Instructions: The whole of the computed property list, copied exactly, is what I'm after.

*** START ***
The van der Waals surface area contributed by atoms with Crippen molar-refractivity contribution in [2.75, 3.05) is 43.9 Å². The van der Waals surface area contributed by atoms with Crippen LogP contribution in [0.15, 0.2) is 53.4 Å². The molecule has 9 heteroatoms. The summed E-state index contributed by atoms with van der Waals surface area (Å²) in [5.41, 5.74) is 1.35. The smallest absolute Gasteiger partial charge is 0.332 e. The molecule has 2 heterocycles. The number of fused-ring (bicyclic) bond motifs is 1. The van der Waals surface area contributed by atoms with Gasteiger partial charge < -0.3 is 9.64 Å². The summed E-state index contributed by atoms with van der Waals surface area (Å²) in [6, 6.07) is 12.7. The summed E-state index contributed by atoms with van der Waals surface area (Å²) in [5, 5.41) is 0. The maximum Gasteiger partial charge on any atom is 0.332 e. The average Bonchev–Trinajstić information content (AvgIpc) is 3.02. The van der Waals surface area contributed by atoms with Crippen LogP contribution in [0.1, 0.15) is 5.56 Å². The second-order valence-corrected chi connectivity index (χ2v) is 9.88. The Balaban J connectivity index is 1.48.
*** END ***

The van der Waals surface area contributed by atoms with Crippen molar-refractivity contribution in [2.75, 3.05) is 43.9 Å². The van der Waals surface area contributed by atoms with Crippen LogP contribution in [0.15, 0.2) is 53.4 Å². The molecule has 9 heteroatoms. The summed E-state index contributed by atoms with van der Waals surface area (Å²) in [5.41, 5.74) is 1.35. The smallest absolute Gasteiger partial charge is 0.332 e. The molecule has 2 heterocycles. The number of fused-ring (bicyclic) bond motifs is 1. The van der Waals surface area contributed by atoms with Gasteiger partial charge < -0.3 is 9.64 Å². The summed E-state index contributed by atoms with van der Waals surface area (Å²) in [6, 6.07) is 12.7. The summed E-state index contributed by atoms with van der Waals surface area (Å²) in [5, 5.41) is 0. The maximum Gasteiger partial charge on any atom is 0.332 e. The average Bonchev–Trinajstić information content (AvgIpc) is 3.02. The van der Waals surface area contributed by atoms with Crippen LogP contribution in [0.1, 0.15) is 5.56 Å². The second-order valence-corrected chi connectivity index (χ2v) is 9.88. The Balaban J connectivity index is 1.48.